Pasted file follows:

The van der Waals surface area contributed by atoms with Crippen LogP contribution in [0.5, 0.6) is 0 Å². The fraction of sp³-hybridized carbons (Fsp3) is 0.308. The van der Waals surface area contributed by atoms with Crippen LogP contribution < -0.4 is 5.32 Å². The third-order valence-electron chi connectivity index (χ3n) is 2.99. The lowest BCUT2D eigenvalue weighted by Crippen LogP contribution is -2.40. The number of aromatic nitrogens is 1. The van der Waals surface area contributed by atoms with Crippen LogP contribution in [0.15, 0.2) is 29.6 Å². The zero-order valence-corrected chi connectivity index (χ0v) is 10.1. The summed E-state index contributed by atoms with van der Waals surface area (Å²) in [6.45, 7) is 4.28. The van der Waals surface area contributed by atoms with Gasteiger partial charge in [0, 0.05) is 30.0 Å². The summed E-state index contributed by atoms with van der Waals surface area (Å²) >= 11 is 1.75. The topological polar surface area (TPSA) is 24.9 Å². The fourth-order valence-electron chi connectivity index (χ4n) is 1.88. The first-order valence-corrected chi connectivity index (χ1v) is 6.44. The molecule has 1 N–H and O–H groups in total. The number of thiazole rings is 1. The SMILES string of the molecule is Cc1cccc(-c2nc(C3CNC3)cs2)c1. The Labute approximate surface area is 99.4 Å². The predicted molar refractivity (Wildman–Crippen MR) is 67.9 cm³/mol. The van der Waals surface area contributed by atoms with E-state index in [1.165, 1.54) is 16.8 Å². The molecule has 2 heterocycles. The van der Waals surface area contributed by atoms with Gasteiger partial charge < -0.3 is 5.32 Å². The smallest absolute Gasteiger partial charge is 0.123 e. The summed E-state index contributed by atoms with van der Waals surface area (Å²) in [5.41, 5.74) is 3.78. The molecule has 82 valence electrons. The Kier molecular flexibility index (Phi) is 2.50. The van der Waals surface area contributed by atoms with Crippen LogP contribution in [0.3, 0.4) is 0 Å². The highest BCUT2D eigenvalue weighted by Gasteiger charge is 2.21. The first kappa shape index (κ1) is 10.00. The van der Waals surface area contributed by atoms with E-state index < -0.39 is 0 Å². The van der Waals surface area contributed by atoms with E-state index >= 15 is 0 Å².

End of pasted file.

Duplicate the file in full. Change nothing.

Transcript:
The van der Waals surface area contributed by atoms with Crippen LogP contribution in [0.5, 0.6) is 0 Å². The fraction of sp³-hybridized carbons (Fsp3) is 0.308. The van der Waals surface area contributed by atoms with Crippen LogP contribution < -0.4 is 5.32 Å². The third-order valence-electron chi connectivity index (χ3n) is 2.99. The lowest BCUT2D eigenvalue weighted by Crippen LogP contribution is -2.40. The number of aromatic nitrogens is 1. The van der Waals surface area contributed by atoms with Crippen LogP contribution in [0.15, 0.2) is 29.6 Å². The zero-order valence-corrected chi connectivity index (χ0v) is 10.1. The summed E-state index contributed by atoms with van der Waals surface area (Å²) in [6.45, 7) is 4.28. The van der Waals surface area contributed by atoms with Gasteiger partial charge in [0, 0.05) is 30.0 Å². The summed E-state index contributed by atoms with van der Waals surface area (Å²) >= 11 is 1.75. The topological polar surface area (TPSA) is 24.9 Å². The fourth-order valence-electron chi connectivity index (χ4n) is 1.88. The first-order valence-corrected chi connectivity index (χ1v) is 6.44. The molecule has 1 N–H and O–H groups in total. The number of thiazole rings is 1. The SMILES string of the molecule is Cc1cccc(-c2nc(C3CNC3)cs2)c1. The Labute approximate surface area is 99.4 Å². The predicted molar refractivity (Wildman–Crippen MR) is 67.9 cm³/mol. The van der Waals surface area contributed by atoms with E-state index in [1.165, 1.54) is 16.8 Å². The molecule has 2 heterocycles. The van der Waals surface area contributed by atoms with Gasteiger partial charge < -0.3 is 5.32 Å². The smallest absolute Gasteiger partial charge is 0.123 e. The summed E-state index contributed by atoms with van der Waals surface area (Å²) in [5.41, 5.74) is 3.78. The molecule has 82 valence electrons. The Kier molecular flexibility index (Phi) is 2.50. The van der Waals surface area contributed by atoms with Crippen LogP contribution in [0.3, 0.4) is 0 Å². The highest BCUT2D eigenvalue weighted by Gasteiger charge is 2.21. The first kappa shape index (κ1) is 10.00. The van der Waals surface area contributed by atoms with E-state index < -0.39 is 0 Å². The van der Waals surface area contributed by atoms with E-state index >= 15 is 0 Å².